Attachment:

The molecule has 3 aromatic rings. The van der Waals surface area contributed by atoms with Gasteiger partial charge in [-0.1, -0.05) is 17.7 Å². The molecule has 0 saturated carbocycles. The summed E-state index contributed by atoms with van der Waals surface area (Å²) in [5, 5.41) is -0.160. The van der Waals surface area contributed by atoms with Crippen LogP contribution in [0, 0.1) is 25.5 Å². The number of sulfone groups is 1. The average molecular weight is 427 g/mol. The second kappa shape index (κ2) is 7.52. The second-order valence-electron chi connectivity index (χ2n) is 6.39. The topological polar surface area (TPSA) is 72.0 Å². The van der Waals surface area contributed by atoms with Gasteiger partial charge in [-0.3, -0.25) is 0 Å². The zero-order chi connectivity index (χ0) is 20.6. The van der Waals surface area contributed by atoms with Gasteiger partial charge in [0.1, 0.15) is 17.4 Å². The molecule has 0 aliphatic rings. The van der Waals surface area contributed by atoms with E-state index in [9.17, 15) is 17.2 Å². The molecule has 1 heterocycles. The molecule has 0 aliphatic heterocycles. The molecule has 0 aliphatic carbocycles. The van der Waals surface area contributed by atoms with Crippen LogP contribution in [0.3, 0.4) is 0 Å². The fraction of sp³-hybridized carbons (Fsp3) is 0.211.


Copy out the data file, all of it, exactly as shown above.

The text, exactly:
The molecule has 3 aromatic rings. The van der Waals surface area contributed by atoms with Gasteiger partial charge in [-0.1, -0.05) is 17.7 Å². The molecule has 0 saturated carbocycles. The summed E-state index contributed by atoms with van der Waals surface area (Å²) in [5, 5.41) is -0.160. The van der Waals surface area contributed by atoms with Crippen LogP contribution in [0, 0.1) is 25.5 Å². The number of sulfone groups is 1. The average molecular weight is 427 g/mol. The second kappa shape index (κ2) is 7.52. The second-order valence-electron chi connectivity index (χ2n) is 6.39. The topological polar surface area (TPSA) is 72.0 Å². The van der Waals surface area contributed by atoms with Gasteiger partial charge in [-0.3, -0.25) is 0 Å². The zero-order chi connectivity index (χ0) is 20.6. The van der Waals surface area contributed by atoms with Gasteiger partial charge in [0.1, 0.15) is 17.4 Å². The molecule has 0 aliphatic rings. The van der Waals surface area contributed by atoms with E-state index in [9.17, 15) is 17.2 Å². The molecule has 1 heterocycles. The molecule has 0 aliphatic heterocycles. The molecule has 0 aliphatic carbocycles. The van der Waals surface area contributed by atoms with Crippen LogP contribution in [0.3, 0.4) is 0 Å². The fraction of sp³-hybridized carbons (Fsp3) is 0.211.